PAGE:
- The observation that a large percentage of genes are not in play at any particular time while a young copepod matures;
- The discovery of specific messages being sent out as individuals prepare to enter a critical dormant phase in their annual population cycle; and
- The discovery of a number of previously unknown genes, suggesting a more complex biology than that of related animals like the fruit fly and water flea, which are used extensively for biomedical and ecotoxicologial research.
With the Calanus transcriptome in hand, scientist now have a tool to better understand how copepods adapt, and may be better able to predict when and where population changes will occur for this planktonic crustacean on which many fisheries depend…..> full story
Petra H. Lenz, Vittoria Roncalli, R. Patrick Hassett, Le-Shin Wu, Matthew C. Cieslak, Daniel K. Hartline, Andrew E. Christie. De Novo Assembly of a Transcriptome for Calanus finmarchicus (Crustacea, Copepoda) – The Dominant Zooplankter of the North Atlantic Ocean. PLoS ONE, 2014; 9 (2): e88589 DOI: 10.1371/journal.pone.0088589
By Kiley Kroh on February 26, 2014 at 11:16 am Think Progress
A worker harvests oysters for Taylor Shellfish in Washington, another company grappling with the effects of ocean acidification. CREDIT: AP Photo/Ted S. Warren, File
A mass die-off of scallops near Qualicum Beach on Vancouver Island is being linked to the increasingly acidic waters that are threatening marine life and aquatic industries along the West Coast. Rob Saunders, CEO of Island Scallops, estimates his company has lost three years worth of scallops and $10 million dollars — forcing him to lay off approximately one-third of his staff. “I’m not sure we are going to stay alive and I’m not sure the oyster industry is going to stay alive,” Saunders told The Parksville Qualicum Beach NEWS. “It’s that dramatic.” Ocean acidification, often referred to as global warming’s “evil twin,” threatens to upend the delicate balance of marine life across the globe. As we pump increasing amounts of carbon pollution into the atmosphere, it’s not just wreaking havoc on air quality. The oceans are the world’s largest carbon sinks, absorbing one-quarter of the carbon dioxide emitted every year. The more carbon dioxide absorbed, the more acidic the water becomes and as a result, organisms like shellfish no longer have the calcium carbonate they need to build their shells…..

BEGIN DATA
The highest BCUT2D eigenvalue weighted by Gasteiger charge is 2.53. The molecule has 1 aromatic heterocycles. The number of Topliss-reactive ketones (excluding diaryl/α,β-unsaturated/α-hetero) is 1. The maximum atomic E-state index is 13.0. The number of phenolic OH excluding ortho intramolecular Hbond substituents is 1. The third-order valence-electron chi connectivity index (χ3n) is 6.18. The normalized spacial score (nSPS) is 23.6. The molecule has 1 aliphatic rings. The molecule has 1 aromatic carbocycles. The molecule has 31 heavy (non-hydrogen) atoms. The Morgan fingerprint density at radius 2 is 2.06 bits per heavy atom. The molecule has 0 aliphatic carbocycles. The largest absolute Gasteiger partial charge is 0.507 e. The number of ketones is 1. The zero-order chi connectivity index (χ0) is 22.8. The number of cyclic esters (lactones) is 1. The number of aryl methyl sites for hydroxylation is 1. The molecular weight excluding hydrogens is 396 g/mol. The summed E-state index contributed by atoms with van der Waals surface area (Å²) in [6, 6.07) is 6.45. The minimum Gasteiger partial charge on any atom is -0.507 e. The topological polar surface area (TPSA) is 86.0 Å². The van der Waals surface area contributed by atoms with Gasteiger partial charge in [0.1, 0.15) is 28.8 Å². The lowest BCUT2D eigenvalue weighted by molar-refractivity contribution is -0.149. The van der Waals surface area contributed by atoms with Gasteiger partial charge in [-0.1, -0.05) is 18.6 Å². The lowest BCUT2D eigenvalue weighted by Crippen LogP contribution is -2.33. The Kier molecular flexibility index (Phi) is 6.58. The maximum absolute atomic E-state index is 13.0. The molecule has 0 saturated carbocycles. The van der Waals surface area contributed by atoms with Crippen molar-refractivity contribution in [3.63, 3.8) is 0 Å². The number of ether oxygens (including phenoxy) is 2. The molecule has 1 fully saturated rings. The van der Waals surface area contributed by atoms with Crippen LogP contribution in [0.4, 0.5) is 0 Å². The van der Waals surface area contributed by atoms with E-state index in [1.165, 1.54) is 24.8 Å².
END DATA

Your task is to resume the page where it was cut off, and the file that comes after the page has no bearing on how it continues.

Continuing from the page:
By Joe Romm on February 25, 2014
The next IPCC report due in March from the world’s top scientists is on impacts, and it isn’t pretty. One summary of a leaked draft of the report noted man-made climate change is likely to worsen “starvation, poverty, flooding, heat waves, droughts, war and disease.”….
Scientists blend synthetic air to measure climate change
(February 26, 2014) — Scientists have produced a synthetic air reference standard which can be used to accurately measure levels of carbon dioxide and methane in the atmosphere. This will greatly help scientists contribute to our understanding of climate change. … > full story
Cyclones and frost: Two climate change myths debunked
(February 25, 2014) — Scientists have debunked two big myths around climate change by proving firstly, that despite predictions, tropical storms are not increasing in number. However, they are shifting, and South Africa could be at increased risk of being directly impacted by tropical cyclones within the next 40 years. Secondly, while global warming is causing frost to be less severe, late season frost is not receding as quickly as flowering is advancing, resulting in increased frost risk which will likely begin to threaten food security. … > full story
Offshore wind farms could tame hurricanes before they reach land
(February 26, 2014) — Computer simulations have shown that offshore wind farms with thousands of wind turbines could have sapped the power of three real-life hurricanes, significantly decreasing their winds and accompanying storm surge, and possibly preventing billions of dollars in damages. In the case of Hurricane Katrina, the computer model revealed that an array of 78,000 wind turbines off the coast of New Orleans would have significantly weakened the hurricane well before it made landfall. … > full story
By Joe Romm on February 27, 2014 at 4:11 pm
So you’ve been wondering what to recommend to your open-minded friends who want a readable but authoritative introduction to climate change, one which answers their key questions. Look no further! The US National Academy of Sciences and the U.K. Royal Society have achieved a breakthrough in readability with their new report, “Climate Change: Evidence & Causes.” Group reports by leading climate scientists are notoriously hard to read, such as the opaque-as-squid-ink IPCC report from September. But the Academy and Society shrewdly break the mold for climate reports by starting with a Climate Change Q&A — and by beginning each answer with a short, non-technical response….
Climate change puts wheat crops at risk of disease
(February 26, 2014) — There is a risk that severity of epidemics of some wheat diseases may increase within the next ten to twenty years due to the impacts of climate change according to a study by international researchers. The researchers carried out a survey in China to establish a link between weather and the severity of epidemics of fusarium ear blight on the wheat crops. This weather-based model was then used to predict the impact on severity of the disease of future weather scenarios for the period from 2020 to 2050. … > full story